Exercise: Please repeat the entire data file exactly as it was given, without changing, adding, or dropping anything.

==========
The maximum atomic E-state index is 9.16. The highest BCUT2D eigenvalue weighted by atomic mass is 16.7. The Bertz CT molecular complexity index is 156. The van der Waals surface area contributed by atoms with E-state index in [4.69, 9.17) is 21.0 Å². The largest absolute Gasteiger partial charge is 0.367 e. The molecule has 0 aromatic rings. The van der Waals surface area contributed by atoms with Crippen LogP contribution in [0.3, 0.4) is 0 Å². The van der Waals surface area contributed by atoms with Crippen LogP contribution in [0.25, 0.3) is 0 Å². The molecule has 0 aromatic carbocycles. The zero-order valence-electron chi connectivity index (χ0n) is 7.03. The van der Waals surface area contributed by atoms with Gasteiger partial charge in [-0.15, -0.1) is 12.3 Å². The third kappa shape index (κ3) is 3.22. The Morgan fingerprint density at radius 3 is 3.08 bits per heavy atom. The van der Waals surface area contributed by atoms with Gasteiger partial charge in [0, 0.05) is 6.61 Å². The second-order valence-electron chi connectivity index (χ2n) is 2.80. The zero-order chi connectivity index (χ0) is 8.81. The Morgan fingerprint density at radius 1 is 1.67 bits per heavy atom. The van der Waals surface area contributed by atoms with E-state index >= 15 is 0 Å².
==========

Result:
The maximum atomic E-state index is 9.16. The highest BCUT2D eigenvalue weighted by atomic mass is 16.7. The Bertz CT molecular complexity index is 156. The van der Waals surface area contributed by atoms with E-state index in [4.69, 9.17) is 21.0 Å². The largest absolute Gasteiger partial charge is 0.367 e. The molecule has 0 aromatic rings. The van der Waals surface area contributed by atoms with Crippen LogP contribution in [0.3, 0.4) is 0 Å². The van der Waals surface area contributed by atoms with Crippen LogP contribution in [0.25, 0.3) is 0 Å². The molecule has 0 aromatic carbocycles. The zero-order valence-electron chi connectivity index (χ0n) is 7.03. The van der Waals surface area contributed by atoms with Gasteiger partial charge in [-0.15, -0.1) is 12.3 Å². The third kappa shape index (κ3) is 3.22. The Morgan fingerprint density at radius 3 is 3.08 bits per heavy atom. The van der Waals surface area contributed by atoms with Gasteiger partial charge in [0, 0.05) is 6.61 Å². The second-order valence-electron chi connectivity index (χ2n) is 2.80. The zero-order chi connectivity index (χ0) is 8.81. The Morgan fingerprint density at radius 1 is 1.67 bits per heavy atom. The van der Waals surface area contributed by atoms with E-state index >= 15 is 0 Å².